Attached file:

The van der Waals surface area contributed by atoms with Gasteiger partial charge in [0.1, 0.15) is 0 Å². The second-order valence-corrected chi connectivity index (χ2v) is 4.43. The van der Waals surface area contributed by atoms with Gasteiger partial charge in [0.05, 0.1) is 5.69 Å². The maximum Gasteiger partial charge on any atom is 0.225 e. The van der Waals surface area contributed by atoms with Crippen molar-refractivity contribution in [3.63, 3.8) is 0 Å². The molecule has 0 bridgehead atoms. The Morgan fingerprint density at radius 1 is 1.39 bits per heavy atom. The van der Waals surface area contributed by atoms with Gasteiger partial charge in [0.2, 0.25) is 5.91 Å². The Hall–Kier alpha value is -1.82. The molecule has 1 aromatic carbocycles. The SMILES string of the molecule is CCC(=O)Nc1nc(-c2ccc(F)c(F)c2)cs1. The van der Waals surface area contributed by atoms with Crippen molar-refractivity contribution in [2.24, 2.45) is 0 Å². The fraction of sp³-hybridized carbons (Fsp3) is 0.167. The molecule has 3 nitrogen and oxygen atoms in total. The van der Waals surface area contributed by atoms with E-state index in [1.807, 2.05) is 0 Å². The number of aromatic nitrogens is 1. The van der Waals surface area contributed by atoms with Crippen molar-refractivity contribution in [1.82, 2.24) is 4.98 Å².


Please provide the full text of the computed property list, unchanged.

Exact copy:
The van der Waals surface area contributed by atoms with Gasteiger partial charge in [0.1, 0.15) is 0 Å². The second-order valence-corrected chi connectivity index (χ2v) is 4.43. The van der Waals surface area contributed by atoms with Gasteiger partial charge in [0.05, 0.1) is 5.69 Å². The maximum Gasteiger partial charge on any atom is 0.225 e. The van der Waals surface area contributed by atoms with Crippen molar-refractivity contribution in [3.63, 3.8) is 0 Å². The molecule has 0 bridgehead atoms. The Morgan fingerprint density at radius 1 is 1.39 bits per heavy atom. The van der Waals surface area contributed by atoms with Gasteiger partial charge in [0.2, 0.25) is 5.91 Å². The Hall–Kier alpha value is -1.82. The molecule has 1 aromatic carbocycles. The SMILES string of the molecule is CCC(=O)Nc1nc(-c2ccc(F)c(F)c2)cs1. The van der Waals surface area contributed by atoms with Crippen molar-refractivity contribution in [2.24, 2.45) is 0 Å². The fraction of sp³-hybridized carbons (Fsp3) is 0.167. The molecule has 3 nitrogen and oxygen atoms in total. The van der Waals surface area contributed by atoms with E-state index in [1.807, 2.05) is 0 Å². The number of aromatic nitrogens is 1. The van der Waals surface area contributed by atoms with Crippen molar-refractivity contribution in [1.82, 2.24) is 4.98 Å².